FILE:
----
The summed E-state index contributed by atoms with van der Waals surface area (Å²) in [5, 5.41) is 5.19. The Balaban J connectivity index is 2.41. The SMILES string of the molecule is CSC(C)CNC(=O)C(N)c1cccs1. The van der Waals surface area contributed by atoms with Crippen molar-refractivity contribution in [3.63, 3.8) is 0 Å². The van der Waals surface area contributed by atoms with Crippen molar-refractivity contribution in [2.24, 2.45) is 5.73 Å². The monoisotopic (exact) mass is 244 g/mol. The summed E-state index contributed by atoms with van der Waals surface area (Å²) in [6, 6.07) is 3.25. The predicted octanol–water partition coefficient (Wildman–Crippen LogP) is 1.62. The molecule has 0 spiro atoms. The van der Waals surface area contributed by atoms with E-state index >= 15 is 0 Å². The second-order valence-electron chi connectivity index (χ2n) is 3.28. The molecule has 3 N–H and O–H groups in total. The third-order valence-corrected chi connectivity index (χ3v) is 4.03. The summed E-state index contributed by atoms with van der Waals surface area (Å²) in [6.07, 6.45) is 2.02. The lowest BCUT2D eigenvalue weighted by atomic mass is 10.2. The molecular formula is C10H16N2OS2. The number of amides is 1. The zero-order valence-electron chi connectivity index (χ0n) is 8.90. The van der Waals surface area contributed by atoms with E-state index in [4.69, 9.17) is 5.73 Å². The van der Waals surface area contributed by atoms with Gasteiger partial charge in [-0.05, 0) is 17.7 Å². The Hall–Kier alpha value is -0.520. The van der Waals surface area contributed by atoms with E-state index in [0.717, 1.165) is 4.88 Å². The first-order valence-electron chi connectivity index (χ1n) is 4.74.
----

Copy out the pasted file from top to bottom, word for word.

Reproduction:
The summed E-state index contributed by atoms with van der Waals surface area (Å²) in [5, 5.41) is 5.19. The Balaban J connectivity index is 2.41. The SMILES string of the molecule is CSC(C)CNC(=O)C(N)c1cccs1. The van der Waals surface area contributed by atoms with Crippen molar-refractivity contribution in [3.63, 3.8) is 0 Å². The van der Waals surface area contributed by atoms with Crippen molar-refractivity contribution in [2.24, 2.45) is 5.73 Å². The monoisotopic (exact) mass is 244 g/mol. The summed E-state index contributed by atoms with van der Waals surface area (Å²) in [6, 6.07) is 3.25. The predicted octanol–water partition coefficient (Wildman–Crippen LogP) is 1.62. The molecule has 0 spiro atoms. The van der Waals surface area contributed by atoms with E-state index >= 15 is 0 Å². The second-order valence-electron chi connectivity index (χ2n) is 3.28. The molecule has 3 N–H and O–H groups in total. The third-order valence-corrected chi connectivity index (χ3v) is 4.03. The summed E-state index contributed by atoms with van der Waals surface area (Å²) in [6.07, 6.45) is 2.02. The lowest BCUT2D eigenvalue weighted by atomic mass is 10.2. The molecular formula is C10H16N2OS2. The number of amides is 1. The zero-order valence-electron chi connectivity index (χ0n) is 8.90. The van der Waals surface area contributed by atoms with E-state index in [4.69, 9.17) is 5.73 Å². The van der Waals surface area contributed by atoms with Gasteiger partial charge in [-0.05, 0) is 17.7 Å². The Hall–Kier alpha value is -0.520. The van der Waals surface area contributed by atoms with E-state index in [0.717, 1.165) is 4.88 Å². The first-order valence-electron chi connectivity index (χ1n) is 4.74.